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Christ on a Pogo Stick, Why Is Any Unretarded Media Columnist Quoting Steve Freaking Brill?: This lousy Tim Rutten column, among its many sins, tries to bolster its nah-dudes-newspapers-need-to-charge-money-for-their-content argument by invoking former Brill's Content impresario Steve Brill.

Entrepreneur/journalist Steve Brill agrees, and this week told the American Journalism Review that "newspapers have basically destroyed themselves by giving it away for free." He called the unwillingness of most to charge for visiting their websites "totally insane."

Entrepreneur/journalist? I guess that's one possible description. Another, just maybe, is "sanctimonious conflict-of-interest referee who flushed 100 percent of his stated principles down the toilet in a last-ditch lunge for dot-com cash, and failed, in part because his business model relied on charging people for content online."

I mean, that is relevant to the topic, isn't it?

Quoting Brill about online business-model pricing without referencing his abject failure in online business-model pricing is like, I dunno, quoting an Inside.com exec in the same way on the same topic. Which is to say, it's a notch or two below maximum service to readers. As is stating, even in an op-ed, that "the fact remains, though, that Keller, Brill and Osnos are right." That is not a "fact," that is authorial hope, which really are two different things.

Some half-fun and wholly forgotten (by me most of all!) Brill stuff from the Welch vault:
* My "Bye Bye, Brill" column when his goofy "Contentville" experiment was announced.
* An examination of Brill's Content Contentville disclosure according to the mag's own hyper-anal disclosure philosophies.
* A column on this topic that Brill's Content assigned to me, then rejected on phony grounds of "overkill." (I never accepted the kill fee, on principle, even though I was broke.)
* A final here's-mud-in-yer-eye to useless BC "ombudsman" and erstwhile "conscience of journalism" Bill Kovach.

02/07/2009 07:09 PM  |  Comment (1)

Me and My Former Boss, Andres Martinez, Talk About a Bunch of Stuff, Including the Trouble With Mexico, and the L.A. Times:

02/04/2009 06:29 PM  | 

When Ego-Surfing Really Hits Paydirt:

and this form boston.com (my comments: "just handed a matt welch article on the robohuman ahnold . . . homeless automaton turning tide? and welch the babysitter/CIA death name form he early 1970s? - see previous entries. . . and then this - from january 1997? hmmmm . . .and a prius! from clinton country"):
Guilty as charged!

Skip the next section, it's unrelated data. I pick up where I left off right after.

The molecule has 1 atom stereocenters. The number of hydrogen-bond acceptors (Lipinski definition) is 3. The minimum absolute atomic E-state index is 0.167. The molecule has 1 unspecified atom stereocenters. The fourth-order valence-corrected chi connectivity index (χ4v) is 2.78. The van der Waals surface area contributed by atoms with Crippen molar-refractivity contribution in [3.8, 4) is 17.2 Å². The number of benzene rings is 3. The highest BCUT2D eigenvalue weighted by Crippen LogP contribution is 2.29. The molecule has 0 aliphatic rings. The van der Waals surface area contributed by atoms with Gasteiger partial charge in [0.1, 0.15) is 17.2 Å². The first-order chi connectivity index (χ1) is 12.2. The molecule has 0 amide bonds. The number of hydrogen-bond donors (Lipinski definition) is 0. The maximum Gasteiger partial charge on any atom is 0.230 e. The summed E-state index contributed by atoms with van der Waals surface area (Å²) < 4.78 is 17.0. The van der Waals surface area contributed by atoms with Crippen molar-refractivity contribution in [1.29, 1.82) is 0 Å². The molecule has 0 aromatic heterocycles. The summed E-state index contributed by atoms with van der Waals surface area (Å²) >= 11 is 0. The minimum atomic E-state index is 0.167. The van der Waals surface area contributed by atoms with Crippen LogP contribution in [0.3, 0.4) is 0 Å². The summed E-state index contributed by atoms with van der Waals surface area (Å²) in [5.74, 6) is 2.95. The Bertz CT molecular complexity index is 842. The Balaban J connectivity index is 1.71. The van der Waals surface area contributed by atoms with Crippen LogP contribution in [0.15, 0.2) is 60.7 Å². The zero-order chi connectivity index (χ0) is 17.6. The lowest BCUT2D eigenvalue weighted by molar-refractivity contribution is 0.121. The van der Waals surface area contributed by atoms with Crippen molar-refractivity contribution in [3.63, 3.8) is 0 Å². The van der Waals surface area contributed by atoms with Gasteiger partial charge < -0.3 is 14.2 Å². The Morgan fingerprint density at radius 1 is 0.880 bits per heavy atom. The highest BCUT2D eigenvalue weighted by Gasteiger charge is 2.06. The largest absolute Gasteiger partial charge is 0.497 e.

02/04/2009 05:23 PM  | 

Buzzie Bavasi's Original Sin Against the San Diego Padres: I never did much like Buzzie Bavasi, the longtime general manager of the Dodgers (during their glorious run from 1951-68), who ran the Angels front office for most of 1977-84, coinciding with their first flush of success. He was a loudmouth cheapskate (both by his own admission) who had retrograde ideas about baseball economics, and he was always ready to trade good young Angel talent (Brian Harper, Willie Mays Aikens, Rance Mulliniks, Dickie Thon, Carney Lansford, Tom Brunansky, Jason Thompson) for a bucket of tobacco spit. Also, he wouldn't stop yammering about the Dodgers.

But it wasn't until recently reading Bavasi's biography, Off the Record, that I realized the team with the biggest complaint against Bavasi is the San Diego Padres, for whom he was the GM from 1969-72, and the president from 1973-76.

As the Pads' founding chief executive, Bavasi had one job that was most important of all: Come up with the best possible expansion draft. Since he had spent the previous few decades in the organization that featured the best scouting and minor league systems in baseball, the Padres probably had every reasonable expectation that Bavasi would maximally tap into that expertise for the draft. Instead, he did the Dodgers one last favor while helping strangle the Friars in the crib.

To set the scene: The Padres were awarded a new franchise in July 1968. "I still had some business to take care of with the Dodgers, so I did not resign immediately,” Bavasi wrote. “However, [Dodger owner] Walter [O'Malley] wanted me out immediately." So he was gone. Nearly three months later, Bavasi "received a call from O'Malley, who needed help in determining which 40 players in the organization he should protect" in the expansion draft. Astonishingly, Bavasi agreed to help his former employer by screwing over his current one, spilling the beans to the Dodgers' Fresco Thompson on which three Blue Crewers he had been lining up in his sights:

"Bill Russell, Jeff Torborg, and Jim Brewer," I said, mentioning three players the Dodgers were not planning on protecting.

"Oh, you can't do that, particularly Russell and Brewer. Russell's a fine prospect."

"That's why I'm taking him," I said.

"You can't do that," Fresco pleaded. "Buzzie, don't do that to me, really."

"Who do you want me to take?"

"Why don't you take somebody like Al Ferrara and Jim Williams?"